Nic is an Account Manger at Vovia that has recently discovered his inner geek. Despite professing his love for hockey, skiing, golfing and the great outdoors, he gets a twinkle in his eye when the office conversation turns to 'conversion rate optimization'. Besides being paradoxically sporty and geeky, Nic has a great love for puddle jumping—best to stay clear of him when it rains...

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Display Advertising: Serving Up Viewable Impressions

I recently attended the Interactive Bureau of Canada (IAB) Road Show and it really opened my eyes to some of the current challenges with accurately costing Display advertising. Specifically, I’m referring to how it’s common practice to pay for impressions by the thousands, but that there is no guarantee that people are actually seeing the marketing materials. Display-ads-SITE

Perhaps I should back up a bit… With display advertising, the client’s goals are often to drive an increased awareness of the brand so it makes sense to serve ads to as many potential customers (based on targeting options) as possible. Therefore, it’s common to purchase display ads based on a cost per thousand (CPM) impression basis. This makes perfect sense on the surface, but unfortunately there is a pretty loose definition of what an impression actually is.

You see, an impression can include an ad that is below the fold on a website, which means if people aren’t scrolling down on a page, they will never actually see the ad. Additionally, there are some sites out there that layer in ads through I-frames that are masked behind the actual site content… I’m probably simplifying this a bit, but the takeaway here is that there are a number of questionable tactics that can be used to artificially inflate the actual number of impressions that the display ad receives.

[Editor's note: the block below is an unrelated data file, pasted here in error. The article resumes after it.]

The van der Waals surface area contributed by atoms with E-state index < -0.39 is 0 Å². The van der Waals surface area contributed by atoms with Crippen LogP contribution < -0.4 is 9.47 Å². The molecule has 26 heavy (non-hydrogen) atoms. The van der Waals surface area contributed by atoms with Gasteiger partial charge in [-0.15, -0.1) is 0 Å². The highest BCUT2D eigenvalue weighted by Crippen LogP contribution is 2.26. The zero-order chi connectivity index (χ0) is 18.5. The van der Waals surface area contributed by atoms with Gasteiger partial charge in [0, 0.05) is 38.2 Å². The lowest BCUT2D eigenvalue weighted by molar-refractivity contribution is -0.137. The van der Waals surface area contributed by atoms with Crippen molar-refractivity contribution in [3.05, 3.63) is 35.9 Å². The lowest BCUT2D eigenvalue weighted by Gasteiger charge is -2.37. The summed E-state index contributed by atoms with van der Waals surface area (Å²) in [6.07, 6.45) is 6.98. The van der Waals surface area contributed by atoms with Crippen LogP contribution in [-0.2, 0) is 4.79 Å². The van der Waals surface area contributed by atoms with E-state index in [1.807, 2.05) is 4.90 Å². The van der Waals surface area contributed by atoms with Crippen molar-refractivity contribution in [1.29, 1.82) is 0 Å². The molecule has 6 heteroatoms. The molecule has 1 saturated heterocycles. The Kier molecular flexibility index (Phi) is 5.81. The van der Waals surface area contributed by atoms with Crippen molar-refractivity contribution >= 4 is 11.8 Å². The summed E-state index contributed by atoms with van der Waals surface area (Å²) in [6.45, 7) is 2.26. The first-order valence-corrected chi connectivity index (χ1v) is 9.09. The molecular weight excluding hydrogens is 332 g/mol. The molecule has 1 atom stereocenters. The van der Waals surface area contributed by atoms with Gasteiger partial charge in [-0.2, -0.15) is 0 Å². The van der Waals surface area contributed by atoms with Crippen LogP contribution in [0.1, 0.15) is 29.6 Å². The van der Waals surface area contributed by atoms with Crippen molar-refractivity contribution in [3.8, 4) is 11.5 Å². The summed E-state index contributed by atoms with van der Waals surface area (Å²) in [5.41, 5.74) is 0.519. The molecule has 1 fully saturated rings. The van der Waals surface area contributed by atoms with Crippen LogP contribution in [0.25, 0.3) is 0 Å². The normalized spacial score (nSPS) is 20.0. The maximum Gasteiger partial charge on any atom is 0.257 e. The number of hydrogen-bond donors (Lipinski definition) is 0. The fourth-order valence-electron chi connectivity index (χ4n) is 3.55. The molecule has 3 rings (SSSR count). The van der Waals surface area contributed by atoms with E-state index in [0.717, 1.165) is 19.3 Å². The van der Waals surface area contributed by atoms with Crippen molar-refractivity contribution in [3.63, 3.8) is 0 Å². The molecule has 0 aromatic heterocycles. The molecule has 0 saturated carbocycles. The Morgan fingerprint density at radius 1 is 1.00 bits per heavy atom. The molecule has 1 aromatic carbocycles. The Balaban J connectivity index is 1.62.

With the onus placed on buyers to check the validity of impressions that they are purchasing, there are currently very few checks and balances to ensure that the sites selling ad space are completely legitimate. This gap in the industry has allowed some sites to get away with these tactics and collect additional revenue from advertisers. I’m not trying to propagate fear by giving the impression that the entire industry is misguided. On the contrary, the conference encouraged me to do a little more research to see what is being done to remedy these known challenges.

Moving from Served Impressions to Viewable Impressions

There is an organization called the 3MS (Making Measurement Make Sense) that is working on new standards for measuring “viewable impressions” instead of “impressions served”; hallelujah! The concept of viewable impressions is the industry’s way of saying that we only want to count those display ads that are seen by a human eye. Google already offers the option to buy viewable impressions on auction or reserve.

This is only available on the Google owned display network and through using their “Active View” measurement solution, which is Media Rating Council accredited. Basically, the impression is only registered if 50% of their ad appears on screen for more than 1 second. This means ads below the fold that are never scrolled to will not count as an impression. The biggest challenge with this system is that the adoption rates by publishers are still pretty low as they essentially stand make less ad revenue from this system. So then, the overall inventory that Google has to work with is decreased. It just goes to show that although the concept of measuring viewable impressions makes perfect sense from an advertiser’s perspective, it’s a potentially less attractive option for publishers that would most likely have to cut some of their inventory.

Next Steps

Presently, it seems that our role will be to encourage publishers to work towards changing their model. The IAB references a technology called Safeframe that publishers can use on their site in order to frame display advertising in a way that, amongst other things, helps provides more insightful measurement capabilities. The challenge is making sure that publishers implement this technology, so it’s really up to us to question those that we work with on a daily basis and to make sure they have an implementation plan. Inevitably, it will end up costing everyone a little more, either in time invested or inventory sacrificed, to make the transition; however, it will also increase the accuracy in reporting for the publishers and therefore the agencies by proxy.

If you would like to learn more, please don’t hesitate to contact us at Vovia.